Gio Soldini takes Line Honours and record at RORC Transatlantic

Gio Soldini takes Line Honours and record at RORC Transatlantic

Gio Soldini takes Line Honours and record at RORC Transatlantic


13/01/2023 - 21:31

Giovanni Soldini: It's record! We crossed the finish line of the RORC Transatlantic Race winning Line Honours and setting a new record, of 5 Days, 5 Hours, 46 minutes, 26 seconds.

With a real time of 5 days, 5 hours 46 minutes and 26 seconds, the Italian team completed the feat despite a breakdown on board.

Two extra tonnes of water on board, taken on board following damage to the drift compartments, were not enough to stop the Maserati Multi70's breathtaking race, which crossed the Atlantic at averages of over 22 knots, with peaks of 37, and at 19.45 UTC on Friday 13 January, crossed the finish line of the RORC Transatlantic Race with a time of 5 days, 5 hours, 46 minutes and 26 seconds.

The Italian team won the "Line Honour Multihull" and also set a new speed record in the prestigious offshore race, beating Snowflake and Team Zoulou, both MOD70s with top-level crews. Shattered by a margin of almost 17 hours the previous record, set by Lloyd Thornburg's MOD70 Phaedo3 in 2015 in 5 days, 22 hours, 46 minutes and 03 seconds. 

The Italian trimaran's success was made possible by impeccable tactical choices, always in phase with the wind. On board Maserati Multi70 with Giovanni Soldini were the six sailors and mates: Guido Broggi (ITA), Oliver Herrera Perez (ESP), Francesco Malingri (ITA), Francesco Pedol (ITA), Matteo Soldini (ITA) and Lucas Valenza-Troubat (FRA). 

Maserati Multi70, which at the start line had paid slightly for the moderate wind conditions, took the lead of the fleet off the Canary Islands and, in a very high-speed race, then steadily maintained control over its rivals Snowflake (USA, ex Phaedo3) with Brian Thompson and Gavin Brady, Mathew Bryant, Christopher Cowan, John Hunter-hamilton, Stuart Mackinven and David Swete; and Zoulou (FRA) with Ned Collier Wakefield and Loick Peyron together with Thierry Fouchier, Thomas le Breton, Erik Maris, Bruno Mourniac.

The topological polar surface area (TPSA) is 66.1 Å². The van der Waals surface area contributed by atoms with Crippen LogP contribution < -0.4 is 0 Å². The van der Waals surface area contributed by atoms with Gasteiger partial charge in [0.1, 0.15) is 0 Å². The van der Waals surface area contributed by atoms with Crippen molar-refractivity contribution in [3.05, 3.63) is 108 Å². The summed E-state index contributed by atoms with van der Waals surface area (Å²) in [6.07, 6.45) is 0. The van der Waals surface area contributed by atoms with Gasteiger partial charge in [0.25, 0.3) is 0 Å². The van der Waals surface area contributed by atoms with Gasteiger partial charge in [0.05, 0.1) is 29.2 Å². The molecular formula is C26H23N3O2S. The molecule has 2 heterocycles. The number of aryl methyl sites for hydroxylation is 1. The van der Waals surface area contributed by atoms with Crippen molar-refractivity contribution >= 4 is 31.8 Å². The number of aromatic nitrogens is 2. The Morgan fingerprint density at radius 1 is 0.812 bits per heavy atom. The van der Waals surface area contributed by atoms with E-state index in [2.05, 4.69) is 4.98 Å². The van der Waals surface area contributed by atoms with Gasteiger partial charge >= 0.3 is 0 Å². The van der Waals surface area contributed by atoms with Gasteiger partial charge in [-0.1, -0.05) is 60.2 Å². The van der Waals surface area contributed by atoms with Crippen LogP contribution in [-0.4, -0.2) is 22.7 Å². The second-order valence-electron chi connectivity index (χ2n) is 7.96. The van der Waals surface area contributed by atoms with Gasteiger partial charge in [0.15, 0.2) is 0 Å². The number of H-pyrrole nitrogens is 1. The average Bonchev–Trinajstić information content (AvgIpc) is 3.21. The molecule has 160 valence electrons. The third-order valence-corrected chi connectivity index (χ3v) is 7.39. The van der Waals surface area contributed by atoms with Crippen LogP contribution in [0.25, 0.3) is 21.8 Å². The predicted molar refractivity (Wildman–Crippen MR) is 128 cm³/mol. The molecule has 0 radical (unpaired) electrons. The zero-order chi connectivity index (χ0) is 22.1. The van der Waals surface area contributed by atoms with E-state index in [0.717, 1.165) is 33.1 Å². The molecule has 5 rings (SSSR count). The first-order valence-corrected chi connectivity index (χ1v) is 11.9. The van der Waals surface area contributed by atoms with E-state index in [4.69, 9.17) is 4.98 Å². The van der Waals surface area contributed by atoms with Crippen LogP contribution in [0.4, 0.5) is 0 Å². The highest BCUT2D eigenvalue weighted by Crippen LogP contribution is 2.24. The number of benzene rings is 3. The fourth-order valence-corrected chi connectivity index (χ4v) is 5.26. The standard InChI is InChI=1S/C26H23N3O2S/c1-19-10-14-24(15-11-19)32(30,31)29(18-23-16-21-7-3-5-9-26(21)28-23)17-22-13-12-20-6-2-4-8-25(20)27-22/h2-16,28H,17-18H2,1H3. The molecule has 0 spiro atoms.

"It was exciting, a fantastic course in the trade winds for a regatta that we are all always happy to take part in because there is no other class in the world that brings together such similar boats and with such a high level of professionals doing ocean races. Winning is therefore first and foremost an honour," says Giovanni Soldini.

About halfway through the course, there was an accident: after days of high-speed waves following the breaking of a stopper, the daggerboard slipped off its seat and broke through the hull, and the trimaran took on two tonnes of water in the watertight compartment area, the equivalent of a third of its weight. The crew resettled the dinghy and made makeshift repairs, and continued the rest of the race with an additional load that was difficult to manage, which put strain on the structure and sails, and also affected performance, especially in the last stretch downwind where the wind dropped and the ballast was more noticeable.

The ninth edition of the RORC Transatlantic Race, organised by the Royal Ocean Racing Club in collaboration with Calero Marinas, the International Maxi Association and the Yacht Club de France, started from Lanzarote on 8 January at 14:00 UTC and ends in Grenada, in the Eastern Caribbean.

Maserati Multi70 participated for the fourth time after having competed in the 2016 edition; the 2018 edition, when it crossed the finish line first with a time of 6 days, 18 hours, 54 minutes and 3 seconds; and the 2022 edition when it won with a real time of 6 days, 18 hours, 59 minutes and 59 seconds.

For Giovanni Soldini and the entire Maserati Multi70 team, the trans-ocean race marks the beginning of a new season of great sporting events around the world; of important technical challenges such as the fine-tuning of the full-electric system; and of ocean protection programmes such as the monitoring of the sea surface thanks to the Ocean Pack, the machine that measures temperature, salinity and CO2 from on board along the trimaran's routes.

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